Senate Passes Bipartisan Bill Backed by Senators Hassan, Shaheen to Help Families of First Responders Lost to COVID-19
Today New Hampshire Observes Peace Officers Memorial Day
WASHINGTON – The U.S. Senate unanimously passed bipartisan legislation cosponsored by Senators Maggie Hassan and Jeanne Shaheen ensuring that if a law enforcement officer or first responder loses their life or is permanently disabled due to COVID-19, it is treated as a line-of-duty incident so that their families receive the full benefits that they deserve.
“Law enforcement officers and first responders are on the front lines of the COVID-19 pandemic, facing unprecedented risks as they work to keep our communities safe,” said Senator Hassan. “If law enforcement officers or first responders contract COVID-19 and are killed or permanently disabled by it, it should be treated as a line-of-duty incident so that they and their families receive the full benefits that they deserve. That’s why it’s so important that the Senate passed this bipartisan bill, and I hope that the House will swiftly pass this bill as well.”
“Our law enforcement officers and other first responders have been working tirelessly during the COVID-19 crisis at great risk to themselves and their families. Their families must be taken care of should—god forbid—a tragedy occur, ” said Senator Shaheen. “This legislation makes certain that first responders and their families will receive the full benefits they need and deserve. I’m glad the Senate moved swiftly to advance this legislation, and I urge the House to pass it as soon as possible.”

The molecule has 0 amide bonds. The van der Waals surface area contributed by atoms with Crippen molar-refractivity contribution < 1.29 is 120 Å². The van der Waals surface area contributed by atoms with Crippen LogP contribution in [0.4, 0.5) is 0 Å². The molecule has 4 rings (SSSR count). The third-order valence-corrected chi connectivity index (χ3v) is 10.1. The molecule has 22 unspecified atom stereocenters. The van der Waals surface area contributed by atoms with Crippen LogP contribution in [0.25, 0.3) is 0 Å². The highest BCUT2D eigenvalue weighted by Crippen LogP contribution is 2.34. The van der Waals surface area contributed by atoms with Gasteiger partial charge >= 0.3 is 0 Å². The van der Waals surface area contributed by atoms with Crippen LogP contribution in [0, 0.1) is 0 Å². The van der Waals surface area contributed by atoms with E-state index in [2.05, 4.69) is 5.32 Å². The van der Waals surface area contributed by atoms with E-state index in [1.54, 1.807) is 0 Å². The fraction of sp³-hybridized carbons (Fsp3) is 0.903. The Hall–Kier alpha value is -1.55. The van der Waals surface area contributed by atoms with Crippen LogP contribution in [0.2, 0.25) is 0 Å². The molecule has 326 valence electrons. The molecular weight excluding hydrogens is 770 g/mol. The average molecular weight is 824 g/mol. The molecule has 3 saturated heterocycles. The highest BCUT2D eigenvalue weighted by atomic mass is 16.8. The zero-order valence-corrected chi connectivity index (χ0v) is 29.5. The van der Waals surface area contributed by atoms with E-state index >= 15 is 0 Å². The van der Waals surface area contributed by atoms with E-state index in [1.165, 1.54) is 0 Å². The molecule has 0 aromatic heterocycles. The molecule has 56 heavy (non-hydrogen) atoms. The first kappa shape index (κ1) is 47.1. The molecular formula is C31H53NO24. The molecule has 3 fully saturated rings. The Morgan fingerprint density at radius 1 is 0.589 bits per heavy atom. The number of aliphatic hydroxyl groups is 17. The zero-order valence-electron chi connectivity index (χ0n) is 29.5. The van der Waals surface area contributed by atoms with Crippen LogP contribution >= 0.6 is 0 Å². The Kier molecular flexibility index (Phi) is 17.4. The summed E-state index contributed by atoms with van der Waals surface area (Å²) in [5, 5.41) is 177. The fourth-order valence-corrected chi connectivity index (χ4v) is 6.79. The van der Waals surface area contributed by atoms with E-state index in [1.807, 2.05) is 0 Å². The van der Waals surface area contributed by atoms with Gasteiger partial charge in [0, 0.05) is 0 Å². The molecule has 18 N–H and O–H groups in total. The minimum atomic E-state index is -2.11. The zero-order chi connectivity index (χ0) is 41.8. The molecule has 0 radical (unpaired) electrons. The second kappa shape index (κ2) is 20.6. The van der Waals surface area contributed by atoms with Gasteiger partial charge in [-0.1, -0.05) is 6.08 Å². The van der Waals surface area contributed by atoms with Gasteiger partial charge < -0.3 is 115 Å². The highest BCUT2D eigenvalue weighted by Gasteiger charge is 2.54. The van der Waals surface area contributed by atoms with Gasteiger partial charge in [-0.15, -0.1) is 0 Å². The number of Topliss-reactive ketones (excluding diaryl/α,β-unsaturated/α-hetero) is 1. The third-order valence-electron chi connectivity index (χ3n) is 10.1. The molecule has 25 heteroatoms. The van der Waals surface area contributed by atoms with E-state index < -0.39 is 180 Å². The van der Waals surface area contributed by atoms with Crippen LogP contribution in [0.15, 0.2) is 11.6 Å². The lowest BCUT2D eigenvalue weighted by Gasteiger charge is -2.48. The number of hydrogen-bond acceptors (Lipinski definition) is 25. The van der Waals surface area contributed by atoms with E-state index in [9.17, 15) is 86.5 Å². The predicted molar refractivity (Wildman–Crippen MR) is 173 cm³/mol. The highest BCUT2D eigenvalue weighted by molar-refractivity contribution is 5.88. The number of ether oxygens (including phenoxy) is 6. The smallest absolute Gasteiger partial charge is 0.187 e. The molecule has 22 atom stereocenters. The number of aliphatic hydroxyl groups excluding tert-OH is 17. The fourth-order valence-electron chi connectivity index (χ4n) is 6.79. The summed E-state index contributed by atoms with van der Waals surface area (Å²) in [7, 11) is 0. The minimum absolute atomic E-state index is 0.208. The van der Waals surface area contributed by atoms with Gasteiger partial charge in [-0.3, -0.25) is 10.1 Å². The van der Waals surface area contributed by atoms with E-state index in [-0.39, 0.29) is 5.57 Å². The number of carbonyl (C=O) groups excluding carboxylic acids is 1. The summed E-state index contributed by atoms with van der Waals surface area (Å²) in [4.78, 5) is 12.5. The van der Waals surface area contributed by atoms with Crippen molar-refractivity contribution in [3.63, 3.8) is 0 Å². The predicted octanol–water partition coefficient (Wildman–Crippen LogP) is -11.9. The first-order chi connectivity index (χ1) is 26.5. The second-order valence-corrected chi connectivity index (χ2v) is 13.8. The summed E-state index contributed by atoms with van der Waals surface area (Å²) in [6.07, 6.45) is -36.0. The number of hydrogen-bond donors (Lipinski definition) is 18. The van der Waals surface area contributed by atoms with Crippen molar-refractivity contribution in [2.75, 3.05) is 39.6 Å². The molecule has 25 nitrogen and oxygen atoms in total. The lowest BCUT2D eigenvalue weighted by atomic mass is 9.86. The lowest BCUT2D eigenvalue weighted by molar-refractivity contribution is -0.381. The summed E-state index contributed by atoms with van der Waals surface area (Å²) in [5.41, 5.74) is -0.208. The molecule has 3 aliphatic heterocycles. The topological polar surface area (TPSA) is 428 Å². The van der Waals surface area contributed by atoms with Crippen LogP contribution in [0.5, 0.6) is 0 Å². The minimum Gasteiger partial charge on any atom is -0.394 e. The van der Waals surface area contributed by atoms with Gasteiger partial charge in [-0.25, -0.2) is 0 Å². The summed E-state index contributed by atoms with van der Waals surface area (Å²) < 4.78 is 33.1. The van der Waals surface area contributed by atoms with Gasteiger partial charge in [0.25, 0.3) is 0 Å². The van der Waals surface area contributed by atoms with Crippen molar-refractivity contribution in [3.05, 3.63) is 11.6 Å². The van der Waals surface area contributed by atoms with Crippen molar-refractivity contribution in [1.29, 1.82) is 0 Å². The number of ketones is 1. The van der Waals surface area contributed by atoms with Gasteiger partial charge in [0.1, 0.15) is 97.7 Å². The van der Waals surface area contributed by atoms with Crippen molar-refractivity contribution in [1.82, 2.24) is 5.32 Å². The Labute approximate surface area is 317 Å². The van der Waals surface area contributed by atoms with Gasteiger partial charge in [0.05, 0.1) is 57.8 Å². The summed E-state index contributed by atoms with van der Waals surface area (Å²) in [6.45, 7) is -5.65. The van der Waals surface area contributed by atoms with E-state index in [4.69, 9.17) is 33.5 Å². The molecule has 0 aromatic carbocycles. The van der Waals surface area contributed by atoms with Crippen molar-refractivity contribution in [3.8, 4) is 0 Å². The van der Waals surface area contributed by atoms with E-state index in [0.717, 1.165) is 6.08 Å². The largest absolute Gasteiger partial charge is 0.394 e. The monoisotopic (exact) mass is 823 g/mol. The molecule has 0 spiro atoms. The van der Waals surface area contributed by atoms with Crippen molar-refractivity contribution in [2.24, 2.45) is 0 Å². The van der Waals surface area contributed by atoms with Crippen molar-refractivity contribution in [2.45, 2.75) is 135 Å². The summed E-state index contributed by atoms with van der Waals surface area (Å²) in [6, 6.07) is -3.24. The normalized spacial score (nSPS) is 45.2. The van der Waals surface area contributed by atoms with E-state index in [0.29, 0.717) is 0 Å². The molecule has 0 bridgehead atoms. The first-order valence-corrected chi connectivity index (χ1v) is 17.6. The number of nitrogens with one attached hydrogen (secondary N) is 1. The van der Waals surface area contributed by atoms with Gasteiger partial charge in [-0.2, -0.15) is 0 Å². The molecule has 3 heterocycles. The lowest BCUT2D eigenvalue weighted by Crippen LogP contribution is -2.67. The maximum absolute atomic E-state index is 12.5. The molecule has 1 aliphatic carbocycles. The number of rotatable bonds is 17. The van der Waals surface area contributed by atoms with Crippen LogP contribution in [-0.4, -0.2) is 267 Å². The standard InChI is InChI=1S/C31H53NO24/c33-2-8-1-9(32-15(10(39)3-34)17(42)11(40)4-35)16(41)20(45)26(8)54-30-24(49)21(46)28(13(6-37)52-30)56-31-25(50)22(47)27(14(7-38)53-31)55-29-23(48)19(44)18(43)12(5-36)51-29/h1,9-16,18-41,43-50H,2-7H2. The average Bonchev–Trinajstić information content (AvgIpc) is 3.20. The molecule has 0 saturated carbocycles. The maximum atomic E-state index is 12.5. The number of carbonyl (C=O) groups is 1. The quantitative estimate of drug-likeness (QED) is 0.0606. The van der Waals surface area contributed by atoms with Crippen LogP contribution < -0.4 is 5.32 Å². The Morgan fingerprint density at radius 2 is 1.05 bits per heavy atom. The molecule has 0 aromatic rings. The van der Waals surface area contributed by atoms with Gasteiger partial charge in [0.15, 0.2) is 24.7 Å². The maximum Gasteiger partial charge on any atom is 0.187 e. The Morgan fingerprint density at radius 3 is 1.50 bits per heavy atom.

The Public Safety Officers Benefits Program, administered by the Department of Justice, provides death or disability benefits to law enforcement officers and first responders or their families if they are killed or permanently disabled in the line of duty or as the result of a work-related event. The program requires evidence linking deaths or disabilities caused by an infectious disease to work-related activity. In many cases, the origin of an infection can be easily identified, but determining where and when someone contracts COVID-19 in the midst of a global pandemic presents a unique challenge. Thus, the Safeguarding America’s First Responders Act creates a presumption that if a first responder is diagnosed with COVID-19 within 45 days of their last day on duty, U.S. Department of Justice will treat it as a line of duty incident.
Senators Hassan and Shaheen previously announced that New Hampshire received $147 million in additional funding as a result of the CARES Act, which included $4.4 million in additional funding to support law enforcement as they respond to COVID-19. Senator Hassan also joined a bipartisan group of her colleagues in calling for a strong, coordinated federal effort to address the national shortage of personal protective equipment for front line workers including police officers, fire fighters, and EMTs.
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